Disney’s Aladdin.  Saw it in the theaters with my then-boyfriend, and ADORED it.  Two years later, he then broke up with me before our high school graduation our senior year, right after our prom, yet we had to go on a trip to Mexico with others from the high school together.  Painful much?  So why would Aladdin bring back the painful memories? He gave me a musical Aladdin watch for my birthday, right after he broke up with me, and I had to write a thank you note.  I still have the watch somewhere, but crack up when That Guy starts singing the Weird Al version of certain Aladdin themes.

The Hobbit.  For a self declared fantasy freak, I should completely be IN LOVE with this book.  I could NEVER get through the damn thing.  I got lost on the dwarves names, I don’t think I ever met Golum, and I never did find the stupid dragon That Guy swore was in there.  And because I had to read THE FIRST of the books, I never got to the rest of the Lord of the Rings.  That Guy and I had one of our first fights in our relationship about this book; I remember, even if he doesn’t.  Does this mean I won’t go see the movie?  HELL NO, because I want to see Magneto and Queen Elizabeth I make googly eyes at each other, and I loved Aidan Turner (who plays Kili) in BBC’s Being Human.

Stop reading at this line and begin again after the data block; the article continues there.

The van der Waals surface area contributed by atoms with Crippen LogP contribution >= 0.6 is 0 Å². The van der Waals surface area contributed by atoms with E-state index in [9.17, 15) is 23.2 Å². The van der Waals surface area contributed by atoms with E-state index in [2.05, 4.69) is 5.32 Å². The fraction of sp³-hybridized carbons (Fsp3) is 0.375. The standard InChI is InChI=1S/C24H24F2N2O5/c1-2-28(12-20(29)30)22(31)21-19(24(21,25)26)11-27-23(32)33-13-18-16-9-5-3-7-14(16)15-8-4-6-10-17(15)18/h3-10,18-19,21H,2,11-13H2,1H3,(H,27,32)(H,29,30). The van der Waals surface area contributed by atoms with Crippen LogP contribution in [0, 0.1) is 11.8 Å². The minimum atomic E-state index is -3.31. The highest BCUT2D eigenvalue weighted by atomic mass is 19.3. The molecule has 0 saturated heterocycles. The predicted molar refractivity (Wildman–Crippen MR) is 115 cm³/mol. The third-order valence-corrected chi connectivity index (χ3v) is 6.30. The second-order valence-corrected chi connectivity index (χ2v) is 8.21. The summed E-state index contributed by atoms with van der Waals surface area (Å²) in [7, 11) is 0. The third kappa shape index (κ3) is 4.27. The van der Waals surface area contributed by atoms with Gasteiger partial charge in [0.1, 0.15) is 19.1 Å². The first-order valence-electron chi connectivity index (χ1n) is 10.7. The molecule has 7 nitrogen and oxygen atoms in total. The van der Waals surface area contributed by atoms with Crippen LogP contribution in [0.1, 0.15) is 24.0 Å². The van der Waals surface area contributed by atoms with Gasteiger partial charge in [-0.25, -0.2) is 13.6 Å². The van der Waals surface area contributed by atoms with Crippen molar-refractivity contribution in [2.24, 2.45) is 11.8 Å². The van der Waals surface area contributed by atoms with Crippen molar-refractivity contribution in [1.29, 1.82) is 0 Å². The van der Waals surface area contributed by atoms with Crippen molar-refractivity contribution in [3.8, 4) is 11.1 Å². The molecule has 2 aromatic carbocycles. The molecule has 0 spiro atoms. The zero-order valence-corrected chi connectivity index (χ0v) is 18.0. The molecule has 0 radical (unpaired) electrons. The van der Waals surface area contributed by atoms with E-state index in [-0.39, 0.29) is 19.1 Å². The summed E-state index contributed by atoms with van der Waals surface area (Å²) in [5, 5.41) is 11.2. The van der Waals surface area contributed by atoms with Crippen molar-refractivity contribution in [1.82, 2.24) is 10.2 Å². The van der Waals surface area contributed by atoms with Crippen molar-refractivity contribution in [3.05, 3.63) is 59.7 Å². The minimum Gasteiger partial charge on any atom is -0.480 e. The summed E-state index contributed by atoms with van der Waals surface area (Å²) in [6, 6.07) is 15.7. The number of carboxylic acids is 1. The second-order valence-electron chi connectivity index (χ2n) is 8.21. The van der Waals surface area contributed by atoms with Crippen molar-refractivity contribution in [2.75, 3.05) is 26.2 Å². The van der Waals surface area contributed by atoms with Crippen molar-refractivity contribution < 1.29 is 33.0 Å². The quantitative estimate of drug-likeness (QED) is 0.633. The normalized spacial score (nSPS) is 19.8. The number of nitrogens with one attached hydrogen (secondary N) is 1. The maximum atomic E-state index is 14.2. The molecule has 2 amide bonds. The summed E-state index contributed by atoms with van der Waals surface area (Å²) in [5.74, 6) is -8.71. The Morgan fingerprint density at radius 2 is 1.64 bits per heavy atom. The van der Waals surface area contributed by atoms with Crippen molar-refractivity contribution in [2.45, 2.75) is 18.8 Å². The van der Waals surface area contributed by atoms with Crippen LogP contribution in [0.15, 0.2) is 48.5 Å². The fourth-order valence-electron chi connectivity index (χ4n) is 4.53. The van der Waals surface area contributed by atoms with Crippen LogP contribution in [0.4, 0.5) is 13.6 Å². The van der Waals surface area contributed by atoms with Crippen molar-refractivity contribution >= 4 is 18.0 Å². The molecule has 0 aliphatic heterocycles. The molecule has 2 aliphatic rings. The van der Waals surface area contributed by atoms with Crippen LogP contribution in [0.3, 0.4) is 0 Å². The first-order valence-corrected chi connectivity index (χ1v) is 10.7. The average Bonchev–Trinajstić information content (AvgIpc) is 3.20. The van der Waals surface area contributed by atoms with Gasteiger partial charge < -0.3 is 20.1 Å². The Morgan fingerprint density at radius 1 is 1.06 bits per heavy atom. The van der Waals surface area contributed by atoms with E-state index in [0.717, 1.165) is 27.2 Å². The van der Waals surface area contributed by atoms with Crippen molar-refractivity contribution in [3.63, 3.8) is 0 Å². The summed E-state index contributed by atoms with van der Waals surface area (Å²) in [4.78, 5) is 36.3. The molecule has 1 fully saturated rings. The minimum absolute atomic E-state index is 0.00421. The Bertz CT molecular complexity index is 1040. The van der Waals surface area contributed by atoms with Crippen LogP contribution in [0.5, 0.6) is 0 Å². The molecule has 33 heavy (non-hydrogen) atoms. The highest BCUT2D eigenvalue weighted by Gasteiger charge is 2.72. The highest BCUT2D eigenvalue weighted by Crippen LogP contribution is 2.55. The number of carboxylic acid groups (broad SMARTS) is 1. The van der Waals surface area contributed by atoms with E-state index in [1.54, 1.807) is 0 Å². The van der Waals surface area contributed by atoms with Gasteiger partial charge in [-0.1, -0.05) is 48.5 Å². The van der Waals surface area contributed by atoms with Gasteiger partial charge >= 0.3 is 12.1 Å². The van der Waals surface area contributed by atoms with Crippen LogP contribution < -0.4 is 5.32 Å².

As I Lay Dying.  I know we are supposed to love the classics, and As I Lay Dying is considered one of the best novels of 20th century literature.  I can’t stand it.  Had to read it in high school, hated it then.  Had to re-read it in college, hated in then.  Never will I read it unless I’m forced to, and even then it’ll be up for debate.

A Clockwork Orange.  I read this for a class in college, and I had nightmares for weeks after.  It was a dystopian literature class, and this book was a required reading assignment.  I was fine with the book- disturbed, probably, but didn’t have any problem.  This issue was that we then watched Stanley Kubrick’s film adaptation, and I am an extremely visual person.  I couldn’t get the images of needles and eyeballs out of my head for months.  Needless to say, I have never gone back to this book, although I’ve gone back repeatedly to others that were in the class.